By: Luis Enrique Miranda, A guest editorial

A wedge issue is defined as an issue that drives a literal wedge into a political base, dividing its members. Oftentimes they are social in nature and are used to bring polarized members of a base over to a rival party.

Republicans often operate using wedge issues, usually opting for a callous abuse of religious and social differences in their messaging. Right wing politicians manipulate topics that are emotionally attached to their constituents’ Christian identity, to drive them to hate their different neighbors. Abortion and marriage equality have been the most recognizable wedge issues over the past 30 years.

More recently a moral wedge has been carved out over trans people’s right to exist in public spaces, in a wave of extreme transphobia that has been gaining traction with alarming speed. These social wedges are primarily used to freeze out discussion on issues that threaten establishment politics.

These issues generate a circular discussion that derails or prevents other issues from being brought up and steers the conversation towards unproductive ends. After all, it is almost impossible to find other common ground with a staunch Christian when their main concern is that Democrats are baby-murdering fanatics who are destroying the Christian nuclear family via the Gay Agenda.

It doesn’t matter that making abortion illegal is unconstitutional, or that Republicans have done nothing substantial to ban it despite controlling all three branches of power in the federal government in the recent past. All that matters is that their base stays emotionally distressed enough over the issue to keep voting Republican.

There is often little interest in resolving these issues, since they activate the base on an emotional level. It is easier to feed talking points and excuses to voters when they believe they are engaged in a broad, vague war of ideas, concepts and culture. The actual details of governance become a bore and take a step back to the epic fantasies of war against evil.

Wedge issues were the basis of Republican candidate Irene Armendariz-Jackson’s failed campaign to unseat Representative Veronica Escobar. She used our overwhelmingly Catholic culture to heavily emphasize the issue of abortion to polarize Christian Democrats enough to vote against their party.

In the news, Armendariz-Jackson often emphasized a difference of values between Democratic leadership and the citizenry. This is an example of how this dirty political trick gets used to disrupt local politics. Her transparent attempt to manipulate El Pasoans’ faith in order to polarize them into extremist, Q-Anon drenched politics thankfully failed, but we must remain aware and vigilant.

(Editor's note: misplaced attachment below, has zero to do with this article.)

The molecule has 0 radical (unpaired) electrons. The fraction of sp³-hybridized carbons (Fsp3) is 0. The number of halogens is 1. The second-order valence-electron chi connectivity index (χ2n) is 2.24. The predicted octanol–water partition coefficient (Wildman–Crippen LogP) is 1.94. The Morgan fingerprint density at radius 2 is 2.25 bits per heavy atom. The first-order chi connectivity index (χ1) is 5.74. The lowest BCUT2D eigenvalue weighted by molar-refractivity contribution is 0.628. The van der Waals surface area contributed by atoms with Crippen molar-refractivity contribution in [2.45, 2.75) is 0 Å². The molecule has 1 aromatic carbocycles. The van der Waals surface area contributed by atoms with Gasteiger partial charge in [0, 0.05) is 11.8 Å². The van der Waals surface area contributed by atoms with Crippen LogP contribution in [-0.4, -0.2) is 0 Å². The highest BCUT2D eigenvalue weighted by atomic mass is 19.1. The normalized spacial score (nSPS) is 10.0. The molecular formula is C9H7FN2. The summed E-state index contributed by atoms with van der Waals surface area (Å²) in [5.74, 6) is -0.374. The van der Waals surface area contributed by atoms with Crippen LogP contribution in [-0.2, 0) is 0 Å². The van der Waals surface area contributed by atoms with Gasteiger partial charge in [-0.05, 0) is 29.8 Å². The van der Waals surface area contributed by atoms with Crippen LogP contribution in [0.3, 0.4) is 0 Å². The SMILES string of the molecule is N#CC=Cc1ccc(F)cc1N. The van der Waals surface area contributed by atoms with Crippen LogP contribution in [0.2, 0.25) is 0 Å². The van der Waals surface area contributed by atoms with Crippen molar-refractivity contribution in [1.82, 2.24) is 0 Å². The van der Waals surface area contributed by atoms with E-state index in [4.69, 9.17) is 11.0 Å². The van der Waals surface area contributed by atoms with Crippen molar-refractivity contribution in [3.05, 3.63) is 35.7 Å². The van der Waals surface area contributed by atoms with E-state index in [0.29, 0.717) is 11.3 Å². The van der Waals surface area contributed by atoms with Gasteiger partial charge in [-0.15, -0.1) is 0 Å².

Political operatives with well-designed social engineering campaigns are not the only ones who abuse wedge issues. In fact, a guest writer for El Paso Matters recently attempted to fabricate a discussion that intentionally would polarize people over a clear-cut issue in the name of public discourse.

The wedge in this case was whether prisoners have human rights. You may notice a similarity between this and the way that Republicans question the rights of women and queer people through their superficially moral attacks on abortion and marriage equality.

Let’s assume Ryan James Solis was arguing in good faith, even though he frames it as a hard question and then chooses a side rather easily. His article then makes the reader wonder why the ambiguity was there at all. Is it perhaps the social pressure of his peers or his society that made him question something that he already knows the answer to?

This example serves as a teaching moment. We often frame issues based entirely on our own moral biases, or because we have seen others voice an extreme opinion and we erroneously think that displaying both extremes is somehow fair and balanced.

It is not, it just legitimizes the worst tendencies amongst us by presenting these dehumanizing opinions side-by-side with more reasonable ones. It normalizes them.

Instead, we should make clear and bold declarations of what we believe. We must also make clear denouncements of dangerous ideologies, lest we continue to platform and give social capital to dangerous extremists like Rush Limbaugh. After all, these wedge issues thrive best in the face of indecisiveness.

In this case, the clear stance is that incarcerated people should receive vaccines. As a vulnerable group, they should be vaccinated with other frontline workers – especially since they were recently tapped in to carry our dead at unconscionably reduced wages. (This is also a good time to remind everyone our prison system charges them astronomical prices for every phone call they make.)

Anything short of making this clear invites ambiguity and dehumanization. It invites the reader to think it is acceptable to devalue and cast aside these members of our community. Permitting or encouraging ambiguity of moral values does the opposite of generating valuable discussion. As a source of news and opinions for the public, editing rooms are way past due to do better.

About the Author: Luis Enrique Miranda is a freelance journalist, translator and fixer who grew up in Juárez and El Paso. His work focuses on immigration and politics in the borderland.

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